With that in mind, this post will be a shorter post than usual. Nevertheless, let’s dive in and cover this small but mighty update.
Access Flow User Permissions in App Permissions
This update is a very simple one. As of the Summer ’23 Release, Admins will be able to manage the User permissions relating to Flow in one convenient place. Now available in both Permission Sets and Profiles (if you have enabled the Enhanced Profile User Interface), you can assign the main User permissions for Flow inside a new section in App Permissions called Flow and Flow Orchestration. This section includes four permissions which Admins can assign to users by turning them in the user interface.
The four permissions included in this section are as follows:
- Manage Flow
- Manage Orchestration Runs and Work Items
- Run Flows
- View Flow Usage and Flow Event Data
Each permission comes with a brief description of what they entail. For example, the Manage Flow permission allows users to create and edit Flows, whereas the Run Flows permission allows users to run any active Flow in your org or on an Experience Cloud site. Having all of these permissions in one place is quite handy, as it means they are easier to find with a quick keyword search.
Now, I could just finish the blog here and leave it at that as that’s the update. However, I think it’s only fair that for this update, I share my thoughts on how we should handle these permissions. So before we wrap things up here, let’s go ahead and do that.
Assigning the Permissions Found in the Flow and Flow Orchestration Section
Based on the permissions available to us for Flow Builder, my opinion is that Admins should create two Permission Sets. One which will allow users to run the Flows that are present in their org, and the second to allow senior level users to manage them. The first Permission Set should be assigned to most users who join your org in my view, the second should be assigned to a small number.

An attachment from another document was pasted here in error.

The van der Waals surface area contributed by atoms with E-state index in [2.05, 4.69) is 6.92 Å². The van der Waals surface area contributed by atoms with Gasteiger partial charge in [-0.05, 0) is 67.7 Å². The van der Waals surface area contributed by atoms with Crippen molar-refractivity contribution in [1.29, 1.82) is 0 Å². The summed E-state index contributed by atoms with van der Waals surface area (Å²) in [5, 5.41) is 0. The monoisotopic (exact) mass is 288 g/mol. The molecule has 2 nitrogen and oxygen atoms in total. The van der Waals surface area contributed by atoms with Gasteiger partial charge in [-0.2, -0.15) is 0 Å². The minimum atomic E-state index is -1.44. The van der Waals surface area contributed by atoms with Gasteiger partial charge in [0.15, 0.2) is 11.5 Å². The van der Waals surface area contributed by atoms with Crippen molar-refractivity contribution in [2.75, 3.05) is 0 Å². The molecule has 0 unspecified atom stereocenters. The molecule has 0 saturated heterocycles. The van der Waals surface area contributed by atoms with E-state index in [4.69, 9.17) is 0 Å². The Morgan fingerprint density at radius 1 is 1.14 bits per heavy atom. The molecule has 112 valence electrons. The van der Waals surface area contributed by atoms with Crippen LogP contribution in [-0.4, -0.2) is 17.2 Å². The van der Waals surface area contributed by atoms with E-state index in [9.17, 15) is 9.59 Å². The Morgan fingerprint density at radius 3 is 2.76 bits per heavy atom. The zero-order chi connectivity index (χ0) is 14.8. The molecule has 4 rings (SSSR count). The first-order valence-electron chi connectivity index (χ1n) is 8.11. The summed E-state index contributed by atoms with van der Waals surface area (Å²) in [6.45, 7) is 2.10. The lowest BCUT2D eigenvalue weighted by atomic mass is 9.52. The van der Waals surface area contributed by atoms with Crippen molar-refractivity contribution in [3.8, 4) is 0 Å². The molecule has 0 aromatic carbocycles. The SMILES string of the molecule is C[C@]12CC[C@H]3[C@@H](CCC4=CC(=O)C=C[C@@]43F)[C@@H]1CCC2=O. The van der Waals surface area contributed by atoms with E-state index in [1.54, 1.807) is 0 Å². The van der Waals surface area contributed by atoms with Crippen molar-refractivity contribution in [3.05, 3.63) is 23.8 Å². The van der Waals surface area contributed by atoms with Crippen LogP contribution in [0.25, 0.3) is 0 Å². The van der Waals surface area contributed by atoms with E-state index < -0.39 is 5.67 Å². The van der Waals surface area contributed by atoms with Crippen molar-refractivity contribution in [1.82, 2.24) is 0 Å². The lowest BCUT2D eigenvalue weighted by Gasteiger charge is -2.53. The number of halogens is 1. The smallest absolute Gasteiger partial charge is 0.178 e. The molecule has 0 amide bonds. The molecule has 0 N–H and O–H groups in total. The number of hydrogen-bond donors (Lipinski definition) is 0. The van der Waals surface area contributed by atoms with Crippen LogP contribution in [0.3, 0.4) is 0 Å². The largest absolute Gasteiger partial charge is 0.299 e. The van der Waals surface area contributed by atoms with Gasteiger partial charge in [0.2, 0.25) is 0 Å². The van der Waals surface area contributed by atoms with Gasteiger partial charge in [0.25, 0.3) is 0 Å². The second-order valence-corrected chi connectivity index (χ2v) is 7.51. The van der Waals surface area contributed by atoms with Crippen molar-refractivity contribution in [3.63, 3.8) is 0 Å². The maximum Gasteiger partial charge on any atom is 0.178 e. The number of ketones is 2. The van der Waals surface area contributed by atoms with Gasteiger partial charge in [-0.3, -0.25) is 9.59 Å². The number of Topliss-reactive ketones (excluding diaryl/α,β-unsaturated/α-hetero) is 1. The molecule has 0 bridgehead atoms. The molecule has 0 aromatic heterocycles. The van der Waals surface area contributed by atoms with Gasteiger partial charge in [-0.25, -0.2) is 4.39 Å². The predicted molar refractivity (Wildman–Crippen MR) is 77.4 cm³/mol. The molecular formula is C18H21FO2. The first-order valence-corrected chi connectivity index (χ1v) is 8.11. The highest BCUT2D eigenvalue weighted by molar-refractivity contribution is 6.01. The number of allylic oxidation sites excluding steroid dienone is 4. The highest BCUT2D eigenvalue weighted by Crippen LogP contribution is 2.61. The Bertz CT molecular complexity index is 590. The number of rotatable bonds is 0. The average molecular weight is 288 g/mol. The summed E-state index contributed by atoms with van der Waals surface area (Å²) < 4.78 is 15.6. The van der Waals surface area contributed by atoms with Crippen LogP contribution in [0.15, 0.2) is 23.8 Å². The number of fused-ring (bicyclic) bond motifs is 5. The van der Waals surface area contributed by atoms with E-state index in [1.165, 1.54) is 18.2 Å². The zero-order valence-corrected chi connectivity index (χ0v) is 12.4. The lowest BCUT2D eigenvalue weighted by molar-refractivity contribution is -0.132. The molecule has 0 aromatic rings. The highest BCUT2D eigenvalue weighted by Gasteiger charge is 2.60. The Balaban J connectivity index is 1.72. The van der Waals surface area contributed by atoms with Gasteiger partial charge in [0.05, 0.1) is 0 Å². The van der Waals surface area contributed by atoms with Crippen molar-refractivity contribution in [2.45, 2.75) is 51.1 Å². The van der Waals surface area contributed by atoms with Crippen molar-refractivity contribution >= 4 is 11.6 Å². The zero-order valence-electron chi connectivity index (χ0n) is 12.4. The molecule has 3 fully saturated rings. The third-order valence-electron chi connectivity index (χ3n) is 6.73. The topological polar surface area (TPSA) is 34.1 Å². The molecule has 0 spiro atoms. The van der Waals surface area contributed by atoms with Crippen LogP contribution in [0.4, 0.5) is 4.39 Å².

Now, allow me to provide you with a list of my suggested Permission Sets, their names, and their included permissions:
|Run Flows||Manage Flows and Orchestrations|
|Run Flows||Manage Flow|
|Manage Orchestration Runs and Work Items|
|View Flow Usage and Flow Event Data|
These are the two that I would suggest creating, however you could also make a third Permission Set to allow assigned users the ability to view the usage of your Flows and their associated event data. I’d call that Permission Set something like Evaluate Flows.
But that’s how I would look to manage who has permissions to do what with your Flows in your org. Two simple Permission Sets, one to run your Flows, one to manage your Flows, and a potential additional third Permission Set to evaluate your Flow usage. That should all sound fairly simple, it’s a clean and (hopefully) efficient way to maintain access to the Flows in your org going forward.
So that’s the update to the User permissions for Flow Builder that is coming in the upcoming Summer ’23 release. What do you think? Do you think it’s a good change? Do you think my suggestion is a good method for controlling access to your orgs Flows?
Let me know in the comments below or on social media what you think of this update and the other updates that are coming to Flow Builder in this next seasonal release. I’d love to hear from you. I’ll be back later this week (hopefully) with a post covering the Flow Preview webinar that is airing this week as part of this releases run of Release Readiness Live (add it to your calendar here).
I’ll be in Prague later this week for CzechDreamin’ … I’ll be speaking on Flow and GPT, we’ll be taking a little bit of an introductory dive into how GPT performs with the task of providing instructions on how to build out Flows in Salesforce. If you’re going to be there as well, I’d love to meet you and say hi. It’s going to be a great event as it was last year. If you’re not going, maybe I’ll see you at another upcoming conference, it is conference season right now in Europe and the UK. So we might bump into each other.
Other than that, let me know what you think of today’s post in the comments or on social media. I’ll talk to you later this week.